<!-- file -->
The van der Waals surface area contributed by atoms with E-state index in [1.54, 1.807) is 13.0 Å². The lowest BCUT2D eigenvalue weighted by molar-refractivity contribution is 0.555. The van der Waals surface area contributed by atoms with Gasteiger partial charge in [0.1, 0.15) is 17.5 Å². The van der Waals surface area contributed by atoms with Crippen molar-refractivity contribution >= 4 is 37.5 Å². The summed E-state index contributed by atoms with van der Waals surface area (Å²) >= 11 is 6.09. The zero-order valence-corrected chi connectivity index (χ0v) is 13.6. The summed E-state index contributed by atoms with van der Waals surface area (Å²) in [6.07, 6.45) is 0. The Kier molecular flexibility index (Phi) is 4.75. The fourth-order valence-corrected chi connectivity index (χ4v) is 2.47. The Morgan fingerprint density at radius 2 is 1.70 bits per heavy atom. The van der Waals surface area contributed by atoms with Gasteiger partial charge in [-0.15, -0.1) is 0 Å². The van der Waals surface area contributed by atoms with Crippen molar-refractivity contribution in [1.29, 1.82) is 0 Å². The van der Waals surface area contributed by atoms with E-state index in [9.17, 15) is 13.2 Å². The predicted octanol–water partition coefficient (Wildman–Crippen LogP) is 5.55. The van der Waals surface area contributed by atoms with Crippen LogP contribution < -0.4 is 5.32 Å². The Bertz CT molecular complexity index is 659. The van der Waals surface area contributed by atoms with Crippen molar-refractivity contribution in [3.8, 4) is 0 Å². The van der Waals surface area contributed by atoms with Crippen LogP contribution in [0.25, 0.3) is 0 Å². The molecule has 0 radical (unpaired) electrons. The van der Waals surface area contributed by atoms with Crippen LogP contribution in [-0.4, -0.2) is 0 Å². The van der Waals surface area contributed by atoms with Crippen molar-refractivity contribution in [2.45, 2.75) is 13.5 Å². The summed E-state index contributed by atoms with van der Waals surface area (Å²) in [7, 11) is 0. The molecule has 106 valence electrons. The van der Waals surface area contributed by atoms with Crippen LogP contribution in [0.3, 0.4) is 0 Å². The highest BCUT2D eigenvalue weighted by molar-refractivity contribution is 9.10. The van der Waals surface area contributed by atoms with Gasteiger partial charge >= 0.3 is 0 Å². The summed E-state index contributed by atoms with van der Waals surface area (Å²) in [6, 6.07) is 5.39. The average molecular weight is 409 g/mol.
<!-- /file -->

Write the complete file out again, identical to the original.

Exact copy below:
The van der Waals surface area contributed by atoms with E-state index in [1.54, 1.807) is 13.0 Å². The lowest BCUT2D eigenvalue weighted by molar-refractivity contribution is 0.555. The van der Waals surface area contributed by atoms with Gasteiger partial charge in [0.1, 0.15) is 17.5 Å². The van der Waals surface area contributed by atoms with Crippen molar-refractivity contribution >= 4 is 37.5 Å². The summed E-state index contributed by atoms with van der Waals surface area (Å²) >= 11 is 6.09. The zero-order valence-corrected chi connectivity index (χ0v) is 13.6. The summed E-state index contributed by atoms with van der Waals surface area (Å²) in [6.07, 6.45) is 0. The Kier molecular flexibility index (Phi) is 4.75. The fourth-order valence-corrected chi connectivity index (χ4v) is 2.47. The Morgan fingerprint density at radius 2 is 1.70 bits per heavy atom. The van der Waals surface area contributed by atoms with Gasteiger partial charge in [-0.15, -0.1) is 0 Å². The van der Waals surface area contributed by atoms with Crippen molar-refractivity contribution in [1.29, 1.82) is 0 Å². The van der Waals surface area contributed by atoms with E-state index in [9.17, 15) is 13.2 Å². The predicted octanol–water partition coefficient (Wildman–Crippen LogP) is 5.55. The van der Waals surface area contributed by atoms with Crippen LogP contribution < -0.4 is 5.32 Å². The Bertz CT molecular complexity index is 659. The van der Waals surface area contributed by atoms with Crippen molar-refractivity contribution in [3.8, 4) is 0 Å². The van der Waals surface area contributed by atoms with Crippen LogP contribution in [0.25, 0.3) is 0 Å². The molecule has 0 radical (unpaired) electrons. The van der Waals surface area contributed by atoms with Crippen LogP contribution in [-0.4, -0.2) is 0 Å². The van der Waals surface area contributed by atoms with Crippen molar-refractivity contribution in [2.45, 2.75) is 13.5 Å². The summed E-state index contributed by atoms with van der Waals surface area (Å²) in [7, 11) is 0. The molecule has 106 valence electrons. The van der Waals surface area contributed by atoms with Crippen LogP contribution in [0.3, 0.4) is 0 Å². The highest BCUT2D eigenvalue weighted by molar-refractivity contribution is 9.10. The van der Waals surface area contributed by atoms with Gasteiger partial charge >= 0.3 is 0 Å². The summed E-state index contributed by atoms with van der Waals surface area (Å²) in [6, 6.07) is 5.39. The average molecular weight is 409 g/mol.